Amendment Five YES! This will create a runoff procedure. That’s a good thing. I proposed to the Charter Revision Committee that they go for STV, also known as ‘instant runoff voting’ because they are fairer and cheaper, but they demurred on the grounds that it was ‘too complicated’ and ‘too hard to explain’ to voters. I think that was a great pity, but some runoff is better than none, given that currently Commissioners are getting elected with much less than 50% of the vote.

Posted in 2016 Election, Coral Gables | Leave a comment

Zika Ground Zero is About 7.5 Miles NE of Here

Wynwood to Coral Gables as the crow, er Aedes aegypti mosquito, flies.

(Corrected headline: NE not NW. Not that the mosquitoes care.)

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Coral Gables Cops Offer Their Lobby as Transactional “Safe Space”

Coral Gables Central reports that the Coral Gables Police are offering their main lobby as a “safe haven” for people to meet to consummate internet-negotiated transactions. Think Craigslist deals.

The goal is to reduce the likelihood of a criminal act being committed. The Coral Gables Police Department is located at 2801 Salzedo St., Coral Gables, 33134

The department will not be involved in setting the meetings, but the lobby can be used for this transaction any day of the week between the hours of 8 a.m. and 8 p.m.

This is a good thing, and the Police should be congratulated for doing it. But note that the cops say they only welcome legal transactions, so unsurprisingly this may not be the place for drug deals, escorting meets, and, they warn, nothing lasting more than 15 minutes. And I’m betting it’s not just watched by a bored desk Sargent, but all taped on camera.

Posted in Coral Gables, Internet | Leave a comment

Why Coral Gable Should Use STV for Commission Elections

Because Coral Gables does not have run-off elections, there is always a risk in multi-candidate Commission elections that a person might elected with less than a majority vote.  Indeed, this has happened more than once in recent memory, with the most recent case being now-Commissioner Slesnick who was elected with 32% of the vote in a six-candidate race.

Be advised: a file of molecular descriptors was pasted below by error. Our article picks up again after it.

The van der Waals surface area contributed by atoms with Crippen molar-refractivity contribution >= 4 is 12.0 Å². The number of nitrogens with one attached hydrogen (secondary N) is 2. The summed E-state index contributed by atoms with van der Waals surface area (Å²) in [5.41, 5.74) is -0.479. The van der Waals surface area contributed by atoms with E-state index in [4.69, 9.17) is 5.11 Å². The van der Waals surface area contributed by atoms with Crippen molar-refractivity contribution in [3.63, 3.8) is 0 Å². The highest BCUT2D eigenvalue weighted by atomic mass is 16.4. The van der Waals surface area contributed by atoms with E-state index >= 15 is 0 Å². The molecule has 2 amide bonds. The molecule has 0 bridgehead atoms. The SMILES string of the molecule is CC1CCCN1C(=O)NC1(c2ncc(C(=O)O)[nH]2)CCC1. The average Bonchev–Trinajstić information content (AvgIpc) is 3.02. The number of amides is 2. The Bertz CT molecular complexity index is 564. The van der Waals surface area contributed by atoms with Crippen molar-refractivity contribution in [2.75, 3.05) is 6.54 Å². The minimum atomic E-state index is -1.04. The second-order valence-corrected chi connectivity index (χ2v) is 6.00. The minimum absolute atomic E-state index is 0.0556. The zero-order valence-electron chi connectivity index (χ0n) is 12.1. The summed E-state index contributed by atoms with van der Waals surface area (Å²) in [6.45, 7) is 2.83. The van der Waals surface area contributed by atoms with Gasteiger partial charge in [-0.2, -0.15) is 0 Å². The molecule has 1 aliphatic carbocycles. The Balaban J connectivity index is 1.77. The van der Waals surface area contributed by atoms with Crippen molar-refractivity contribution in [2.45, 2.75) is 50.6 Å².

A run-off, however, would be expensive, and also risks declining voter participation. Voter participation is already low enough in the April off-year election. One solution would be to move the election to the ordinary primary date in August, and have any necessary run-off in November. I have detected very little appetite for this among Commissioners and other movers and shakers in the Gables. The reasons vary. Some people think that too many people are on vacation in August. Others think that too people who don’t care much about local government would vote (the polite term for this is ‘fear of low-information voters’). Still others think that the non-partisan character of the race would be overrun with the partisan fervor of the regular election. And yet others fear that come November UM students would have too much sway. I don’t agree with most of these views, but they’re out there.

Fortunately, there a solution to the problem of running a fair multi-candidate election that produces a majority winner without having to change the election date or having a second, runoff, election. The solution is to switch from the current first-past-the-post voting system to Single Transferable Vote (STV), also known as Instant Runoff Voting.

With the very able help of my research assistant,  Steven Strickland, I’ve written a memo which outlines some of the advantages of using STV and sent it to each of the five members of the Coral Gables Commission. I hope that Coral Gables will consider changing to STV for future elections to ensure that our elected officials have the support of the majority of the electorate, and are seen to have that support.

The text of our memo, reformatted to make it more web-friendly, is below.